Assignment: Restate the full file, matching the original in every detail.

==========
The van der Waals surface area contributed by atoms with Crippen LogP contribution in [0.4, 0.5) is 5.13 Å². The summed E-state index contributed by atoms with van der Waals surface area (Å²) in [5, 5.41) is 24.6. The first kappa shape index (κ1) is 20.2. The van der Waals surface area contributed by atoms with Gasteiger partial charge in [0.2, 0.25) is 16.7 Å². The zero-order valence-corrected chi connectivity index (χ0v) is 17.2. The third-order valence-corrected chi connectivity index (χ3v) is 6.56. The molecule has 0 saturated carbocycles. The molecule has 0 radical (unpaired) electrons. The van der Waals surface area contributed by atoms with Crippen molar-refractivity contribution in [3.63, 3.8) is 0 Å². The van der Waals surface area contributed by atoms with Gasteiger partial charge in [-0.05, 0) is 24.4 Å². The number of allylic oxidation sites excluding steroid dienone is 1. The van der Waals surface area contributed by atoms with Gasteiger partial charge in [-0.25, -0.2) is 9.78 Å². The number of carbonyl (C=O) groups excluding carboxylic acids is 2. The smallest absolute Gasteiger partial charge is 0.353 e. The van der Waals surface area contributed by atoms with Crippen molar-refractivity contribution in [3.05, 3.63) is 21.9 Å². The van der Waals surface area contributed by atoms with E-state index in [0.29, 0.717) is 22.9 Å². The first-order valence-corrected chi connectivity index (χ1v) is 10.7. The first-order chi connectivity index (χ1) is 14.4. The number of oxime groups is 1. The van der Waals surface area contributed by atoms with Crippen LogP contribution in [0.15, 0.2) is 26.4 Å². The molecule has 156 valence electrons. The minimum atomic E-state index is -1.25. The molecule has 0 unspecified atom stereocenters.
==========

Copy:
The van der Waals surface area contributed by atoms with Crippen LogP contribution in [0.4, 0.5) is 5.13 Å². The summed E-state index contributed by atoms with van der Waals surface area (Å²) in [5, 5.41) is 24.6. The first kappa shape index (κ1) is 20.2. The van der Waals surface area contributed by atoms with Gasteiger partial charge in [0.2, 0.25) is 16.7 Å². The zero-order valence-corrected chi connectivity index (χ0v) is 17.2. The third-order valence-corrected chi connectivity index (χ3v) is 6.56. The molecule has 0 saturated carbocycles. The molecule has 0 radical (unpaired) electrons. The van der Waals surface area contributed by atoms with Crippen molar-refractivity contribution in [3.63, 3.8) is 0 Å². The van der Waals surface area contributed by atoms with Gasteiger partial charge in [-0.05, 0) is 24.4 Å². The number of allylic oxidation sites excluding steroid dienone is 1. The van der Waals surface area contributed by atoms with Gasteiger partial charge in [-0.25, -0.2) is 9.78 Å². The number of carbonyl (C=O) groups excluding carboxylic acids is 2. The smallest absolute Gasteiger partial charge is 0.353 e. The van der Waals surface area contributed by atoms with Crippen molar-refractivity contribution in [3.05, 3.63) is 21.9 Å². The van der Waals surface area contributed by atoms with E-state index in [0.29, 0.717) is 22.9 Å². The first-order valence-corrected chi connectivity index (χ1v) is 10.7. The first-order chi connectivity index (χ1) is 14.4. The number of oxime groups is 1. The van der Waals surface area contributed by atoms with Crippen LogP contribution in [0.15, 0.2) is 26.4 Å². The molecule has 156 valence electrons. The minimum atomic E-state index is -1.25. The molecule has 0 unspecified atom stereocenters.